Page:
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No matter what stage of CKD you’re in, taking steps to protect your kidneys and maintain overall health is always a good idea. If you’re wondering how to protect your kidneys, there are a number of simple lifestyle choices you can make to keep your kidneys as healthy as possible and help stop kidney failure.

Protect Your Kidneys with Healthy Food

If you’re accustomed to eating heavily processed food, and a lot of it, changing your diet can support good kidney health and reduce the risks for diabetes and hypertension, the leading causes of kidney disease. Here’s how to protect your kidneys with your diet.

  • Limit salt, sugar, saturated and trans fats, and caffeine. These contribute to high blood pressure, high blood sugar, and obesity, all of which put strain on the kidneys. Animal fats, fried foods, many canned and preserved foods, sodas, and fruit drinks are just some of the processed food items that are best avoided.
  • Eat mostly fresh fruits and vegetables, especially organic. Compromised kidneys cannot filter out the chemicals that are used in pesticides. Talk to your doctor about healthy fruit intake, especially if you’re diabetic.
  • Limit dairy products. Dairy products contain vitamins, minerals, and other nutrients that our bodies need. Studies generally show that dairy can be protective against CKD if your kidneys are still healthy. However, dairy products also tend to contain high amounts of phosphorus, calcium, and potassium, which weakened kidneys cannot properly filter out and balance in the bloodstream.
  • Drink an appropriate amount of fluids. Ask your healthcare provider what a safe amount of fluid intake would be for you. It’s important to stay hydrated, but you don’t want to overwhelm your kidneys. Stick with clear liquids as much as possible and avoid cola drinks. Prolonged use of cola drinks can cause damage even to healthy kidneys.
  • Eat protein but do it sparingly. Consuming more protein than your body needs causes your kidneys to work overtime. 

Protect Your Kidneys with Healthy Actions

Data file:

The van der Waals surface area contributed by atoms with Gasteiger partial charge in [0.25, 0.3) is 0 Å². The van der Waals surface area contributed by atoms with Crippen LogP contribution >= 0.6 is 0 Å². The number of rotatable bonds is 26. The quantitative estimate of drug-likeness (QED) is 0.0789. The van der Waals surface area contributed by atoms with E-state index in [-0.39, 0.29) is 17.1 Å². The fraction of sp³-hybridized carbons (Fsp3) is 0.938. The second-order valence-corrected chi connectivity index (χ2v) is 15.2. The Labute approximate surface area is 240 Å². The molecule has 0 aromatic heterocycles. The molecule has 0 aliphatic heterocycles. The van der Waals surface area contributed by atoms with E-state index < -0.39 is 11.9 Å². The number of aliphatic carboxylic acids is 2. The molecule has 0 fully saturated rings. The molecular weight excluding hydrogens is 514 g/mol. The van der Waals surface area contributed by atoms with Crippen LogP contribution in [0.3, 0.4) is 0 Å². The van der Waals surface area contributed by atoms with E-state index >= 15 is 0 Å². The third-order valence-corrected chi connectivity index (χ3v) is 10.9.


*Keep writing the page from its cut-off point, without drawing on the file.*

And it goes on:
Food is a critical component, but it’s still only part of the answer to the question of how to prevent kidney failure. Making smart choices and nurturing healthy habits in other areas of your life are just as important.

  • Exercise. Any exercise is better than no exercise for people living with CKD. If you’re one of those people who get bored lifting weights or using a treadmill at a gym, you might choose walking, gardening, yoga, or dancing as an exercise. Even cleaning the house can get your heart rate up and improve blood flow.
  • Quit smoking, or don’t start. Smoking inhibits blood flow to your organs, including the kidneys. It can also interfere with hypertension medications, cause hardening of the renal arteries, and hasten kidney function decline.
  • Monitor and manage your blood sugar and blood pressure. Check them regularly and frequently. In addition to healthy lifestyle habits, make sure that you take any medications prescribed by your physician as directed.
  • Get good sleep. Healthy sleep hygiene – not too little, not too much, and good quality – is easier said than done for many people, but some simple strategies can help:
    • Try turning down the lights as you’re getting ready for bed
    • Meditate, or just sit quietly in a chair for a few minutes with your eyes closed
    • Drink a cup of warm milk (non-dairy if necessary) or herbal tea
    • Ask your healthcare provider about safe, natural sleep enhancers
  • Avoid frequent use of over-the-counter (OTC) pills. OTC pain-killers and anti-inflammatory pills such as ibuprofen, Motrin, Advil, and Aleve, can reduce blood flow to the kidneys. Antacids and decongestants are also not recommended. Consult your doctor about continued aspirin use if you’re taking it for a heart condition.

Protect Your Kidneys with a Healthy Attitude

Stress can lead to negativity and anxiety, which are bad enough. When stress is chronic, it also puts extra strain on your kidneys by flooding your blood with hormones intended to help you survive in brief moments of danger. Stress also causes high blood pressure, frequently leads to heart disease, and can accelerate renal failure. Reducing your stress-related tension is both healing and protective. Here are some ways to do that.

  • Relax. How? By doing whatever safely works for you. Meditate, journal, listen to music, curl up or play with your pet, walk in nature, dance, take a class, paint, sculpt, or knit. Watch a movie, write a poem, play an instrument. Volunteer.
  • Express your emotions. Speak, write, and otherwise share your feelings, whatever they may be, in productive ways, without judging yourself. Talk with friends, family, a support group, a therapist. Holding your feelings inside can lead to depression, hypertension, and a host of stress-related conditions.
  • Be positive. This doesn’t mean ‘be unrealistic’. Being positive means facing challenges head-on but, instead of focusing your thoughts and energy on the unpleasant aspects and any possible negative outcomes, you focus on the positive steps you’re taking and can take going forward to achieve positive outcomes.
  • Take stock of things you’re grateful for. Despite the health challenge you’re experiencing, there are likely still aspects of your life – people, animals, items, activities, etc. – that bring you joy and comfort. Studies show that gratitude can reduce pain and boost your immune system.
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